The quality of life or well-being of a community is measured by many social, economic, and environmental factors. In the Charlotte region, it has become increasingly evident that these factors can only be effectively measured and addressed by crossing political boundaries and looking at the entire geographic area or region. Successful regional approaches to maintaining and enhancing the quality of life require tracking and assessing trends over time.
The Charlotte Regional Indicators Project does just that. It provides critical benchmarks measured over time and compared to state and/or national data for the 14-county, 2-state region, which includes Anson, Cabarrus, Catawba, Cleveland, Gaston, Iredell, Lincoln, Mecklenburg, Rowan, Stanly, and Union counties in North Carolina and Chester, Lancaster, and York counties in South Carolina. The Indicators Project provides objective, reliable, and relevant data that measure the region’s annual progress on a wide range of indicators that impact the region’s quality of life.
The Indicators Project focuses on ten theme areas: Arts, Recreation, and Cultural Life; the Economy; Education; the Environment; Government and Citizen Participation; Health; Housing; Public Safety; Social Well-Being; and Transportation, plus Demographics. Individually, the ten theme areas represent critical components of the region’s quality of life. Collectively, the ten theme areas provide a holistic framework that allows the region to better understand the inter-relationships among them.
The Charlotte Regional Indicators Project was publicly launched in November, 2007 as the culmination of more than three years of work by the UNC Charlotte Urban Institute staff and more than 100 Task Force volunteers from around the region. The Indicators Project made available for the first time a comprehensive collection of quantitative measures of the region’s quality of life, showing current and historic trend data for 54 indicators in ten theme areas, in the form of an Executive Summary and Indicators Project Report, which were available both online and in printed format.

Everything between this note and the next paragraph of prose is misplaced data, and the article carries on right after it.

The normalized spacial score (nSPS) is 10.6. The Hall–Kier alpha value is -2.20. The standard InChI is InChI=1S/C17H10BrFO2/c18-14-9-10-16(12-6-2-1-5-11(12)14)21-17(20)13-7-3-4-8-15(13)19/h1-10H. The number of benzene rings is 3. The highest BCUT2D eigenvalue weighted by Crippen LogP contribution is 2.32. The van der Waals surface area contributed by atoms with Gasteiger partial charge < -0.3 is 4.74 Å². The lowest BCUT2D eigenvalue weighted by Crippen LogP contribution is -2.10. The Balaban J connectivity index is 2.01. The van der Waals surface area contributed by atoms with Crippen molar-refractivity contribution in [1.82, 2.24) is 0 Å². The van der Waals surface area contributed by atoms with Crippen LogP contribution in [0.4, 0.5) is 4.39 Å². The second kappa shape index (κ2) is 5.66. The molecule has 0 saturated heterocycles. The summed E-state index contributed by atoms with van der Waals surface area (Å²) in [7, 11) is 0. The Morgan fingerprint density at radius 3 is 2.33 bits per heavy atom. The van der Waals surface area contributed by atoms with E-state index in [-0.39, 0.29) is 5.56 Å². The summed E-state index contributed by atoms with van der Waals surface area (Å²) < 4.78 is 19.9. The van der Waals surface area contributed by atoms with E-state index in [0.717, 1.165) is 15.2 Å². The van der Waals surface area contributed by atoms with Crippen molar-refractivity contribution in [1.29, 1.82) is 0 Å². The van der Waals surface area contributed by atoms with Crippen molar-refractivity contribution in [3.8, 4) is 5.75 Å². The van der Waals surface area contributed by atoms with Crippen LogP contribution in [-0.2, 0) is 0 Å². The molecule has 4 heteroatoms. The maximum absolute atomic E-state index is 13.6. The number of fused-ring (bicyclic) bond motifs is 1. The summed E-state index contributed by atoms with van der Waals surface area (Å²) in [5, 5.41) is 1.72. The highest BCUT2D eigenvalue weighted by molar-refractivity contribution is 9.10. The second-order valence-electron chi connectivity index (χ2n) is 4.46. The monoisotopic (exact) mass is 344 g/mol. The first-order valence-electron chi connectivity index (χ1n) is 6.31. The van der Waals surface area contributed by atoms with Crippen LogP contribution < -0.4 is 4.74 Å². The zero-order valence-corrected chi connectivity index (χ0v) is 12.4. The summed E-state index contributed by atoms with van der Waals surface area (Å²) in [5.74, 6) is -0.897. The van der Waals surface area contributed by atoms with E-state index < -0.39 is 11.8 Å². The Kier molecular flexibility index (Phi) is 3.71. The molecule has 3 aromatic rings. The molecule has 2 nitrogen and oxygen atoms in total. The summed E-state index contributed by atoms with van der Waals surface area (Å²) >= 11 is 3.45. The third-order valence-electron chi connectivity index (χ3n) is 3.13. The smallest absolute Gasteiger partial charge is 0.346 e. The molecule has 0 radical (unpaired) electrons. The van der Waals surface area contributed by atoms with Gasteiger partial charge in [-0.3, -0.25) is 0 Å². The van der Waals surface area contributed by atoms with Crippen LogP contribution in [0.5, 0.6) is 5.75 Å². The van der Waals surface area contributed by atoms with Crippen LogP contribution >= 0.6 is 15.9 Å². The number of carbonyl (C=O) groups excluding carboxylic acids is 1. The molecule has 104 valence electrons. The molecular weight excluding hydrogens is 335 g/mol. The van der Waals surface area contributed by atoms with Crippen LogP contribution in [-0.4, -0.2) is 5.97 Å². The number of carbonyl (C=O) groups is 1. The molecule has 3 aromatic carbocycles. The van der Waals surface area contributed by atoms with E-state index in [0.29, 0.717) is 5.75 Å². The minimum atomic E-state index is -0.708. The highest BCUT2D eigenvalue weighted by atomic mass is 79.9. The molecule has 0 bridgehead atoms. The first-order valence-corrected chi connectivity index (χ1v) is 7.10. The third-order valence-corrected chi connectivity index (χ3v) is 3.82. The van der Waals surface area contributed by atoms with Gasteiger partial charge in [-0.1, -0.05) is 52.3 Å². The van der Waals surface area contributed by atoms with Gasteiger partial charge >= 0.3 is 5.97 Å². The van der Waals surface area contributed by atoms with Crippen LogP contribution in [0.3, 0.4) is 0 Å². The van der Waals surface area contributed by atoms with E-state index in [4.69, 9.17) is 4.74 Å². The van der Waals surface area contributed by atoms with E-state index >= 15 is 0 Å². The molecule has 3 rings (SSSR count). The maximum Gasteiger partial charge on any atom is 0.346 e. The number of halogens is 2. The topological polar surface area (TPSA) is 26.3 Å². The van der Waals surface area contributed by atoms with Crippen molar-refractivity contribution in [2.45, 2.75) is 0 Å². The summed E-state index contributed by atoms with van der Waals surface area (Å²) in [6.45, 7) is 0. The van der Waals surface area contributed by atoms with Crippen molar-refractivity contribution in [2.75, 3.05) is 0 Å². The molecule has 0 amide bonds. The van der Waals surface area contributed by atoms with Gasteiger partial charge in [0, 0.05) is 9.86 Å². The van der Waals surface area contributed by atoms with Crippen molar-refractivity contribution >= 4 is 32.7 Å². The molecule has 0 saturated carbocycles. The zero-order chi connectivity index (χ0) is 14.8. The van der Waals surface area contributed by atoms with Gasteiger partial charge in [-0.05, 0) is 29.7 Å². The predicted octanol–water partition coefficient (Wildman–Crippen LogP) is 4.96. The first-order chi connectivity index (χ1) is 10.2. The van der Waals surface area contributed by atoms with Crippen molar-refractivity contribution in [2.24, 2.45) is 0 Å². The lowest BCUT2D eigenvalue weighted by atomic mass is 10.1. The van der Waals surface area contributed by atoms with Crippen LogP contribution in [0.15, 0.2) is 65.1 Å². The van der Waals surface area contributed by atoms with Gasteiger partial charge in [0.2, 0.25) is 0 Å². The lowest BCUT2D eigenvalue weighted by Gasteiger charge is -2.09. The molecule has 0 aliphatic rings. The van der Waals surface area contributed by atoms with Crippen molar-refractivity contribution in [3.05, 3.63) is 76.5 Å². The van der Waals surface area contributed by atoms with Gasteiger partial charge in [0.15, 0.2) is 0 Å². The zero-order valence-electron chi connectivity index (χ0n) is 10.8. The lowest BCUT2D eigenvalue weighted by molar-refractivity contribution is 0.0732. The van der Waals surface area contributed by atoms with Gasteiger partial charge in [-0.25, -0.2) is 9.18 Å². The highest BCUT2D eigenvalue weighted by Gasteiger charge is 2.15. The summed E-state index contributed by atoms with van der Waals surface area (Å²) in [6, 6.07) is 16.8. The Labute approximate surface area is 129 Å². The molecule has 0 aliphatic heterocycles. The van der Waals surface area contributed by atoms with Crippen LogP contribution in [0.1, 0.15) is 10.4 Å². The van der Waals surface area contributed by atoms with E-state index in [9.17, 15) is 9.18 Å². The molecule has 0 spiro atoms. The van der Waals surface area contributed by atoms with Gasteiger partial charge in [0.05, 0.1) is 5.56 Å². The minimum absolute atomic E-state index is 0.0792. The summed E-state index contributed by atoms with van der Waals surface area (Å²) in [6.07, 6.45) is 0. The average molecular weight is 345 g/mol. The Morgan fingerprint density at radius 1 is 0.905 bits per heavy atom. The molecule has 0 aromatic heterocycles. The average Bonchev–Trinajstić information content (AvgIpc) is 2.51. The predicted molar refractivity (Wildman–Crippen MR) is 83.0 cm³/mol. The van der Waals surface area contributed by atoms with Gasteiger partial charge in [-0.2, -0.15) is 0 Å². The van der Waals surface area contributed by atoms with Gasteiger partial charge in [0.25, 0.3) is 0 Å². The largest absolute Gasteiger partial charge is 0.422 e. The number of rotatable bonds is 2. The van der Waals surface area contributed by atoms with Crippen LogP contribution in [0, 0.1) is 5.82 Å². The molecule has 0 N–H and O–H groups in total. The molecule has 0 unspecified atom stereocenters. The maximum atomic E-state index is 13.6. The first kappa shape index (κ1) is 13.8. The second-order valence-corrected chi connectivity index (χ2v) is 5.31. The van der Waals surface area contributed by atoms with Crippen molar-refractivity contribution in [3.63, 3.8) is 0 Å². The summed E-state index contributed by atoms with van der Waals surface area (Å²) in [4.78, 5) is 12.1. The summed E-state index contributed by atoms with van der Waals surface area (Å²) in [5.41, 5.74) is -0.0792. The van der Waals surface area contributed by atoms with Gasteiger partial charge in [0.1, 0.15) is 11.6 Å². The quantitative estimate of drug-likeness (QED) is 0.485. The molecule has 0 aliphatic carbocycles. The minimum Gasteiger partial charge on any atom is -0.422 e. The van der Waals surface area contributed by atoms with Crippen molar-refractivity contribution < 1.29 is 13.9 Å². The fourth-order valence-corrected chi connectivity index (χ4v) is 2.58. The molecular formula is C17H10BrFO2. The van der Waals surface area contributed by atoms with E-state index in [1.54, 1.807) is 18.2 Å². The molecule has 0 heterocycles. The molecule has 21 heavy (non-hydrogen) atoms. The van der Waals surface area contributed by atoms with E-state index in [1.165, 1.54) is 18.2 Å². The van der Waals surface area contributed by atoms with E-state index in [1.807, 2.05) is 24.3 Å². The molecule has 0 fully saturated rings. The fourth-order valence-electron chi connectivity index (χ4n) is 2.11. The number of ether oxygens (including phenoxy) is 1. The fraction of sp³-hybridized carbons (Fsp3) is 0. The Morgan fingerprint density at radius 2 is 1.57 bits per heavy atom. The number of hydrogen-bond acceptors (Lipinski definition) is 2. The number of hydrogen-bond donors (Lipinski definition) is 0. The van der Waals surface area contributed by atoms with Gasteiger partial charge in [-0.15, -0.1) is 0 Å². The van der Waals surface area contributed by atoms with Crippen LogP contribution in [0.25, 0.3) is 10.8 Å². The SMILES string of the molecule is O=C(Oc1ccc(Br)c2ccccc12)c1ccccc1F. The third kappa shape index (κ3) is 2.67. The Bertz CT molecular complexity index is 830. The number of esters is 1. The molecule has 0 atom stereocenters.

The concept for the Project first emerged in 2004, when, as part of its 35th Anniversary celebration, the Institute asked community leaders how they felt it could best serve the region. The common thread among responses was that the region needed a reliable and objective source of data to assist its citizens and leaders in addressing the many public policy challenges facing this rapidly growing region. Early support for research was provided by many individuals and organizations, in particular, the Z. Smith Reynolds Foundation and the Open Space Protection Collaborative (using funds from the John S. and James L. Knight Foundation).
Beginning in 2006, the Institute invested significant staff and resources in developing the conceptual framework for the project. Ten theme areas were identified, and ten corresponding Task Forces were established, comprised of local and regional experts and practitioners in each theme area. Over the course of a year, the Task Forces met to refine the theme areas, suggest specific measures and data sources, and review the final selection of indicators.
Throughout much of 2007, Institute staff undertook the task of collecting the necessary data, assessing it for quality and reliability, computing region-wide and county-level measures, compiling the inaugural Indicators Report and continuing development of the Indicators website. The Indicators Project was officially launched at the Institute’s annual issues conference in November, 2007, with the opening of the Indicators Project website and publication of the first Indicators Report, funded through a grant from the Foundation For The Carolinas. Subsequently, the Institute compiled and published County Profile reports for each of the region’s 14 counties, using updated indicators data, and developed an expanded set of economic indicators through a grant from Advantage Carolina.
Following the completion of the County Profile reports in 2009, the project underwent a significant metamorphosis, through which the original list of 54 indicators was condensed into a set of 35 key indicators, and the project began the transition from a printed report to an entirely digital presence. A major part of this process was the redesigning of the project’s website. Initially organized as an electronic version of the 2007 Indicators Report content, the website was reworked throughout 2010 to provide users with direct access to Indicators data in an interactive format and continuous rather than periodic updating of all Indicators. Another significant addition to the project in 2010 was the Indicators Partnerships with other organizations who underwrite much-expanded indicator datasets including both selected Regional Indicators and Partner-specific indicators, all accessible to the public through the Indicators website.
Through the work of the Institute, advances in technology, and the support of the community, the Charlotte Regional Indicators Project has matured, becoming a major public source for the information needed to inform positive change affecting quality of life issues within the 14-county Charlotte region.
For more information about the Regional Indicators project, please contact: